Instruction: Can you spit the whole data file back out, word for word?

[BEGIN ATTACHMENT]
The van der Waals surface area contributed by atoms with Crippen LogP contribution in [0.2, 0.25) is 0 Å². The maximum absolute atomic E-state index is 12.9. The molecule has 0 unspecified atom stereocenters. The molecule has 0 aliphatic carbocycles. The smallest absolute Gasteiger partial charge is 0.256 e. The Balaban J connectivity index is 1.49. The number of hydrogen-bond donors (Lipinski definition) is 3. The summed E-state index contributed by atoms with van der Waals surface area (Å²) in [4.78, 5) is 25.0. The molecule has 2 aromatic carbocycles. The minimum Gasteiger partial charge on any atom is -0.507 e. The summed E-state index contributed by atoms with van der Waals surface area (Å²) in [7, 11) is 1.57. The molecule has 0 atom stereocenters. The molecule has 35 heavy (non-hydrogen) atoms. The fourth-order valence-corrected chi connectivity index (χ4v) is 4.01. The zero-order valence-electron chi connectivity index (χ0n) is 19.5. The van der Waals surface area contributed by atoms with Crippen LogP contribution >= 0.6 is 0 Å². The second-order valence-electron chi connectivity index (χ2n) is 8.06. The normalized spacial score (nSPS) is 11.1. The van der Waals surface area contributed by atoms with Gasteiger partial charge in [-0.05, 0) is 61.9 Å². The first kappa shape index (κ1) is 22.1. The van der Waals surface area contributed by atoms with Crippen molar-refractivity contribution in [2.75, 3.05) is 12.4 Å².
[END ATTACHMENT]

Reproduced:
The van der Waals surface area contributed by atoms with Crippen LogP contribution in [0.2, 0.25) is 0 Å². The maximum absolute atomic E-state index is 12.9. The molecule has 0 unspecified atom stereocenters. The molecule has 0 aliphatic carbocycles. The smallest absolute Gasteiger partial charge is 0.256 e. The Balaban J connectivity index is 1.49. The number of hydrogen-bond donors (Lipinski definition) is 3. The summed E-state index contributed by atoms with van der Waals surface area (Å²) in [4.78, 5) is 25.0. The molecule has 2 aromatic carbocycles. The minimum Gasteiger partial charge on any atom is -0.507 e. The summed E-state index contributed by atoms with van der Waals surface area (Å²) in [7, 11) is 1.57. The molecule has 0 atom stereocenters. The molecule has 35 heavy (non-hydrogen) atoms. The fourth-order valence-corrected chi connectivity index (χ4v) is 4.01. The zero-order valence-electron chi connectivity index (χ0n) is 19.5. The van der Waals surface area contributed by atoms with Crippen LogP contribution >= 0.6 is 0 Å². The second-order valence-electron chi connectivity index (χ2n) is 8.06. The normalized spacial score (nSPS) is 11.1. The van der Waals surface area contributed by atoms with Gasteiger partial charge in [-0.05, 0) is 61.9 Å². The first kappa shape index (κ1) is 22.1. The van der Waals surface area contributed by atoms with Crippen molar-refractivity contribution in [2.75, 3.05) is 12.4 Å².